• 2006-2008; 36 participants; two or three sessions; compared a high dose of psilocybin to a high dose of methylphenidate
  • 2011; 18 participants; five sessions; compared placebo and 5, 10, 20, and 30 mg/70 kg psilocybin
  • 2018; 75 participants; 2 or 3 sessions; compared low dose psilocybin (1 mg/70 kg in 2 sessions) with high dose psilocybin (20 and 30 mg/70 kg in two sessions)

They recruited participants from the local community through flyer and newspaper advertising. Participants were medically and psychiatrically healthy, and most were without histories of psychedelic use. Participants met with the session monitors on several occasions before the first session and after each session. A major purpose of the meetings was to develop and maintain rapport and trust, believed to minimize the risk of adverse reactions to psilocybin.

Psilocybin increases various measures known to be sensitive to hallucinogenic drugs, including perceptual changes, greater emotionality, and cognitive changes. In most volunteers, psilocybin produced large increases on self-rated questionnaires designed to measure naturally occurring, mystical-and insightful-type experiences, Griffiths said.

The Mini-Mental Status Examination (MMSE), which provides a global measure of cognition, is not affected across this same range of psilocybin doses, Griffiths said. One month after high-dose sessions, 78 percent of participants said it was among the top five most personally meaningful experiences of their life; 83 percent said it was among the top five most spiritually significant experiences of their life; 94 percent said it increased sense of well-being or life satisfaction moderately or very much; and 89 percent endorsed positive behavior change.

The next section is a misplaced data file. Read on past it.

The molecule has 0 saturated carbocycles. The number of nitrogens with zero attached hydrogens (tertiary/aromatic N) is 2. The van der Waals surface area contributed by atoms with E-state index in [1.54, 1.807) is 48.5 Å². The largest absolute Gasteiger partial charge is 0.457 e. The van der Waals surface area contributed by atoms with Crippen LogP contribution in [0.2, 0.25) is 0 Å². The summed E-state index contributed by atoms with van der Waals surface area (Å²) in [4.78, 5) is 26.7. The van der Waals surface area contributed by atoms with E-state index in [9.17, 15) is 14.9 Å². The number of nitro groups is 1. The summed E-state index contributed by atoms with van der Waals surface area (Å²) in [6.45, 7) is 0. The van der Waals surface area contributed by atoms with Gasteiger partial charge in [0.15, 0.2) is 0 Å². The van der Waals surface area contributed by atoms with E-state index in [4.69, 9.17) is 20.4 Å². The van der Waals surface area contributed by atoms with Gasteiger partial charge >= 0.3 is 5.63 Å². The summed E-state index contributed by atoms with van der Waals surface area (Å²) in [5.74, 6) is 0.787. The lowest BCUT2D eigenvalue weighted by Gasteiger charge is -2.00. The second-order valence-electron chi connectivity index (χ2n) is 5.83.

One month after sessions, participants reported increased sense of personal self-confidence, inner authority, authenticity, playfulness, open-mindedness, self-honesty, and ability to tolerate suffering. They reported increased life appreciation, gratitude, enthusiasm, meaning, richness, joy, optimism, dynamic quality, and positive life values, as well as increased love and openheartedness, inner peace, positive emotions, inspiration, and decreased anger.

In addition, they reported increased positive relationships, tolerance toward others, love toward others, empathy toward others, compassion, concern for vulnerable people, sense of reverence, sense of preciousness of life, profound sacred experiences, belief in some form of continuance after death, sense that all of life is interconnected, emotional bond with all of humanity, and overall positive behavior changes. The effects are sustained at 14 month follow-up, Griffiths said.

Under the conditions of these studies, psilocybin occasioned discrete experiences have marked similarities to classic mystical-type experiences, Griffiths said. These experiences are associated with enduring positive trait changes in attitudes, mood, and behavior, spirituality, and altruism.

The finding that psilocybin can occasion, in most people studied, mystical-type experiences virtually identical to those that occur naturally, suggests that such experiences are biologically normal and that such experiences are now amenable to systematic prospective scientific study.

Editor’s note: This article is part of Integrative Practitioner’s live coverage of the 2019 Institute for Functional Medicine Annual International Conference. For a full list of coverage, click here.